SEATTLE -- Over the past several years, Kyle Seager has established himself as one of the top young third basemen in baseball, a core member of the Mariners' future and a 2014 American League All-Star and AL Gold Glove Award winner. But all the while, Seager kept saying his little brother, Corey, was the one with all the talent.
"He's going to be something special," Seager would tell anybody who'd listen while his brother was playing high school ball in North Carolina and then zipping his way through the Dodgers' Minor League system after being drafted in the first round in 2012.
That prediction played out on the national stage for Corey Seager, but the 21-year-old shortstop, who went 3-for-16 in five games in the National League Division Series, had a short run in the postseason after the Dodgers were eliminated by the Mets.
Jealous that his little brother, six years his junior, reached the postseason before he did? Not at all.
"I couldn't be prouder or more happy for him," Kyle said. "It's an extremely exciting time for not only me, but our entire family."
Kyle and his wife, Julie, debated whether to go see Corey play in person during the playoffs, but so far have opted to stay home in Salisbury, N.C., with their young son, Crue, and watch on TV while resting up following the Mariners' season.
Whenever Corey concludes his first season in the Majors -- he hit .337 with four homers and 17 RBIs in 27 regular-season games after being called up on Sept. 3 -- he'll join the rest of the Seagers back in rural North Carolina. It's that kind of family.
"We grew up on a little farm, so we have a pretty good-sized front yard and were constantly out there playing and doing all that stuff," Kyle said. "We used to play a lot of basketball, but they're both taller and stronger now, so that doesn't really work for me much."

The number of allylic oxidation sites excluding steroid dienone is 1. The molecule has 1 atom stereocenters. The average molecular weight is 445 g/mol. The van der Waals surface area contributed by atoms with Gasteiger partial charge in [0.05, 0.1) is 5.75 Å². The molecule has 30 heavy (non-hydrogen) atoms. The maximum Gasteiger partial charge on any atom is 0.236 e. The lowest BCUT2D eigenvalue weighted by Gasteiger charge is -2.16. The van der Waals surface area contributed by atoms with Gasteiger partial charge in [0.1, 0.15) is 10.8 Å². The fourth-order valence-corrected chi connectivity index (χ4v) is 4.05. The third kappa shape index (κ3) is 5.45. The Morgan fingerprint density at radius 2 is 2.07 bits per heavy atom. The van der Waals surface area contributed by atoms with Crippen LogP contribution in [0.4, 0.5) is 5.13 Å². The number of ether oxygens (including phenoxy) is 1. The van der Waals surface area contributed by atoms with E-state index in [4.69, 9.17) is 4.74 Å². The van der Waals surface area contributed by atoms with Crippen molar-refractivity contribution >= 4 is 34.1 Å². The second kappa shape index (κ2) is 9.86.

Kyle wound up being the shortest of the trio, which Corey tops at a lanky 6-foot-4. But Kyle set the tone from the start as a baseball junkie who his younger brothers followed closely throughout his career.
"They didn't have much of a choice, I guess," Kyle said with a smile. "He and Justin were in the car going to my games most of the time. Then all through high school and all that stuff, they were obviously there with my parents."
The Dodgers have been so impressed by the youngster that he's supplanted veteran Jimmy Rollins as the starting shortstop since hitting .426 (20-for-47) with six doubles and a home run in his first 13 games.
None of that has surprised a big brother who saw this coming long ago.
"He's been really good for as long as I can remember," said Kyle. "I remember watching his 8-, 9-, 10-year-old games and he was always a little bit different. He always had a really good arm and was always a little bit bigger, and he just continued to work hard.
"He always had the ability to slow down the game. I think it's pretty rare for a guy that works really hard that also can slow the game down and has the ability to kind of breathe like he does. He's pretty special, and he's going to do good things for a long time."
Corey Seager says having big brothers in the game -- including one in the Majors -- helped pave his path.
"Easy is the wrong word, but I've been around the game for so long that you kind of adapt to it," he said. "It's almost who you are."
Corey and Kyle have never been on the same team, because of their age difference, but Kyle has been able to pass things on that he's learned along the way.
"He's already made it, and he knows how to talk to us in our own lingo," Corey said.
Kyle says Corey's ability to grasp and use that information is what makes him unique.
"I remember getting called up in 2011, and he was still in high school," Kyle said. "Going back that offseason, and we're hitting and I'm showing him things I'd learned, and I can specifically remember showing him some stuff and him just getting it. And then him being better at it than me right then.
"You're kind of a little frustrated that your high school brother is already better than you and you're in the big leagues, but he's got a lot of natural ability and he works extremely hard and picks up on things really well. I couldn't be happier for him."
Greg Johns is a reporter for MLB.com. Follow him on Twitter @GregJohnsMLB and listen to his podcast. This story was not subject to the approval of Major League Baseball or its clubs.